Queen bees, robots and intelligent hives

European scientists are using robots and intelligent hives to develop queen bees to save their colonies.

Whether it’s the news or the dwindling number of insects infesting your windshield, you may have noticed that the insect world is in bad shape.

Over the past three decades, global flying insect biomass has declined by 75%. One of the most visible victims of this trend is the world’s most important pollinator: the bee.

In the United States alone, 48% of bee colonies died in 2023, making it the second worst year on record. This significant loss is due in part to colony collapse disorder (CCD), the sudden disappearance of bees. In contrast, European countries reported lower but still alarming rates of colonial losses, ranging from 6% to 32%.

This decline results in inadequate pollination of many of our staple crops and poses a threat to the food security of our communities.

Debunking the science fiction myth of robot bees

What can be done given this scenario? Because of the role pesticides play in bee colony decline, commonly proposed solutions include transitioning from industrial agriculture to more sustainable forms of agriculture that use fewer pesticides.

Others lean towards science fiction: Some scientists assume that we will eventually be able to replace living bees with robots. These artificial bees could interact with flowers like natural insects, maintaining pollination rates despite the decline of natural pollinators.

The idea of ​​artificial pollinators became an incentive to develop brilliant designs for flying robots the size of insects. In fact, these inventions teach us more about the imagination of engineers than about how to bring bees to life, so the chances of them becoming reality are very slim.

First, these artificial pollinators would have to go beyond the ability to fly. The daily tasks of common bees include searching for plants, recognizing flowers, interacting with them unobtrusively, detecting energy sources, avoiding potential enemies, and dealing with adverse weather conditions.

Robots in the wild must do all of this with a high level of reliability, as any damaged or lost robot can cause damage and spread pollution. Second, it remains to be seen whether our technological knowledge can produce such inventions. And not to mention the cost of a robot colony that will replace the pollination process with a colony of bees.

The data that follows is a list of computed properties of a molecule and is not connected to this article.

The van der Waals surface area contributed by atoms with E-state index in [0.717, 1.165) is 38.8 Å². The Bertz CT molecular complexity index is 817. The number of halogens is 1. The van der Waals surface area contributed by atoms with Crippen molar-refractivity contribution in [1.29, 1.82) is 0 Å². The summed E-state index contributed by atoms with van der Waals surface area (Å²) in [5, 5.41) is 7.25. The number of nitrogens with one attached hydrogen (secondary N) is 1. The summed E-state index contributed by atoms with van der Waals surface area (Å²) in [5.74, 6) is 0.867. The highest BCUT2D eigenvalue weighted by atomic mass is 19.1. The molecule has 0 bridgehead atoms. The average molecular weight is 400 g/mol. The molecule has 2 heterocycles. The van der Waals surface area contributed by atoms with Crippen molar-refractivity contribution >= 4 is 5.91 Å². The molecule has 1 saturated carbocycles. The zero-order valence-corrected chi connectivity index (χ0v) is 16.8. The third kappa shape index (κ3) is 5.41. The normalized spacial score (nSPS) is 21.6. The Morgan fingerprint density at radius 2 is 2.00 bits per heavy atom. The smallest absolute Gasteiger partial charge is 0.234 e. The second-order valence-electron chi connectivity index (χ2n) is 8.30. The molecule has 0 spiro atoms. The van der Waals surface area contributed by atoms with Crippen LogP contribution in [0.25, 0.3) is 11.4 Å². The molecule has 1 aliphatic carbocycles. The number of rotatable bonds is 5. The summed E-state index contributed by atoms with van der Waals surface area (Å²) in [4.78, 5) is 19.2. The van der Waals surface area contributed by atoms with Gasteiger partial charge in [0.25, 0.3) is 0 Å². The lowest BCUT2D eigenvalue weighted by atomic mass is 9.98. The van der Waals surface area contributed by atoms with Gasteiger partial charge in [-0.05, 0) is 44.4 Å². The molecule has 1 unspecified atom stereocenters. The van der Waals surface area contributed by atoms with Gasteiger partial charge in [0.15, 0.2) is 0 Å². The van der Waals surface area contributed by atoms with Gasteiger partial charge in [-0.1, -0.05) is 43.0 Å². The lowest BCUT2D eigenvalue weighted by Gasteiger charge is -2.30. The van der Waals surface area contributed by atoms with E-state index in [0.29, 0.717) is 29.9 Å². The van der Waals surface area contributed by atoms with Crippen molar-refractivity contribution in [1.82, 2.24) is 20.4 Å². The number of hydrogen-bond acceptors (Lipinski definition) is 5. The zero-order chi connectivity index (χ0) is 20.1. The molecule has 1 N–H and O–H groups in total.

The most viable technology projects

Instead of trying to replace bees with robots, our latest two EU-funded projects propose that robots and bees actually work together. If successful, struggling bee colonies could be converted into biohybrid units, potentially containing complementary biological and technological components. This is expected to stimulate and support the growth of the bee population as more bees survive the harsh winters and produce more worker bees that pollinate the surrounding ecosystems.

The first of these projects, Hiveopolis, examines how digital technology can support the complex and decentralized decision-making mechanisms of a bee colony. The experiment began in 2019 and will end in March 2024. The technology will be implemented in three observation hives, each with 4,000 bees, instead of the 40,000 bees in a typical bee colony.

In this intelligent bee house, the hives are equipped with temperature sensors and heaters so that the bees have optimal conditions in the colony. Since bees tend to hide in warmer areas, hives also allow us to direct them to different parts of the hive.

As if this control wasn’t enough, the hives are also equipped with electronic gate systems that monitor the insects’ movements. Both technologies allow us to decide where the bees store honey and pollen and when they leave the hive so we can collect the honey.

Last but not least, the smart hive includes a dancing robot bee that can direct foraging bees to areas with trees for pollination.